UNDERSTANDING THE AR
BASIC PRESENTATION AND SHOOTING
Just like people, rifles come in an assortment of shapes and sizes. They vary in weight, with a variety of different optics and accoutrements. Some people add bipods and vertical grips, while others might opt for lasers and lights. Nevertheless, regardless of what your rifle looks like, there are fundamentals that, once learned and put into practice, will make rifle shooting simpler.
Generally, shooting a rifle is easier than shooting a handgun, because rather than just having two hands on the firearm, as with a pistol, there are other parts of your body that assist with stabilizing the rifle. The four points of contact with a rifle are your strong hand, support hand, where the stock meets your upper body and the cheek weld. When I combine these four points of contact, I have a greater ability to control my follow-up shots.
Most action shooters prefer their elbows down, because it takes muscular strength to keep them up and out.
Holding it like this helps create economy of motion when presenting the rifle. Use the toe of the buttstock like a hinge against your pectoral. Simply roll the gun up until the stock meets your cheek, bringing the sights in line with your eye. Eventually, this movement becomes natural based on kinesthetic awareness, which is touch sensation. It eventually just begins to feel “right.” You might have to make some minor adjustments along the way, but the more you practice this correctly, the smoother and more efficient your movements become.
USING THE SAFETY ON MY AR HAS BECOME AN AUTOMATIC MOTOR PROGRAM FOR ME— SOMETHING I DON’T HAVE TO CONSCIOUSLY THINK ABOUT.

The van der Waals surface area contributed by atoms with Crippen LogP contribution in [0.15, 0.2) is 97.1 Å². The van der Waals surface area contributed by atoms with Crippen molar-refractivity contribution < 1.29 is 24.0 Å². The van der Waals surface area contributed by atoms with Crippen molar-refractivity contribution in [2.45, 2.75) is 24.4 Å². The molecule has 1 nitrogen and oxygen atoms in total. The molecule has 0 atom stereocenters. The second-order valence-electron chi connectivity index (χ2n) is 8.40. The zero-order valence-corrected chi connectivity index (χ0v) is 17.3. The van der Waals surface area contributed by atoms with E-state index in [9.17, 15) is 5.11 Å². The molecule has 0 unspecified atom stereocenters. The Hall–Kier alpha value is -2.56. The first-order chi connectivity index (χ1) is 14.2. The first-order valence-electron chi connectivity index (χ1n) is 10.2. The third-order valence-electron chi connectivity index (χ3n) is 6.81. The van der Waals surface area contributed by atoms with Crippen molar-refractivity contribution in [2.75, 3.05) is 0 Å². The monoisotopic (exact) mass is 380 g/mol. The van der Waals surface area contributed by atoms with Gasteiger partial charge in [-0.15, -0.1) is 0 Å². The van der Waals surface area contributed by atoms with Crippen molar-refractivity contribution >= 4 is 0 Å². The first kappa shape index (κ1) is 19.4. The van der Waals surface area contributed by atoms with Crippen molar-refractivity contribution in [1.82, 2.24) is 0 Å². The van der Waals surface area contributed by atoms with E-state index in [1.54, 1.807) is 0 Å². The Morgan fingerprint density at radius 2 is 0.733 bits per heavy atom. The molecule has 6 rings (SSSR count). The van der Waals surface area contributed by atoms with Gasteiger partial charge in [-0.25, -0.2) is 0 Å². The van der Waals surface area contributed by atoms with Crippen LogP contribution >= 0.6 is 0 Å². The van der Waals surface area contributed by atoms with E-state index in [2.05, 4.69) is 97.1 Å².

This method for holding the rifle can apply to all the firing positions in action sports and defensive shooting: standing, kneeling, sitting and prone (but this topic is for a future column).
THE SAFETY SELECTOR LEVER
Just as with a 1911, the safety on an AR should be manipulated every time you come off target. When my feet are moving and I’m not actively engaging targets, my safety is on. If you trip over a root during a match (as I have) and face-plant, you’ll want your safety to be on when you lose control of your gun.
When we train people to manipulate firearms we say, “The thumb lives on the safety.” This is another form of kinetic awareness. I know what it “feels like” when my safety is both on and off. Using the safety on my AR has become an automatic motor program for me—something I don’t have to consciously think about.
Finally, the sling. When I spend time on the range with my pistol, I wear my holster to have somewhere to store the pistol when it is not being used. The same thing goes for the sling on my rifle: Whenever I don’t need to be actively holding my rifle, I let it hang (on “safe,” of course). I feel sorry for people who forget to bring their slings to a class and are stuck holding a heavy rifle all day. It’s very fatiguing. Think about it this way: The sling is to the rifle what the holster is to the pistol.
When wearing a sling, you should have it tight enough so the toe of the butt stock is near the hinge point on your pectoral. I prefer a two-point sling with some bungee for stretch, because it keeps the gun near the “ready” position. After all, your rifle isn’t meant to be worn as a necklace.
PUTTING IT ALL TOGETHER
Take the time to become comfortable using the four points of contact with your AR. Find out where you need to place your support hand for maximum control of your rifle. Determine where the buttstock of the gun should come in contact. Practice engaging and disengaging your safety, keeping your thumb on it the entire time. Work with your sling. Find a proper adjustment in the length to keep it near the ready position.
As with anything else, the more you practice properly, the smoother you will become, and the faster you will get. GW
Tucking your elbows down takes less muscular strength than keeping them up and out. The safety on an AR should be manipulated every time you come off target.
Use the toe of the buttstock like a hinge against your pectoral.
When you grab your pectoral, where the thumb lands is generally where the toe of the buttstock should touch.
Using the safety on an AR will eventually become an automatic motor program.
Determine where you need to place your support hand for the most stabilization.
A sling should be tight enough so the toe of the buttstock is near the hinge point on your pectoral.
Your cheek should rest on the top of the stock.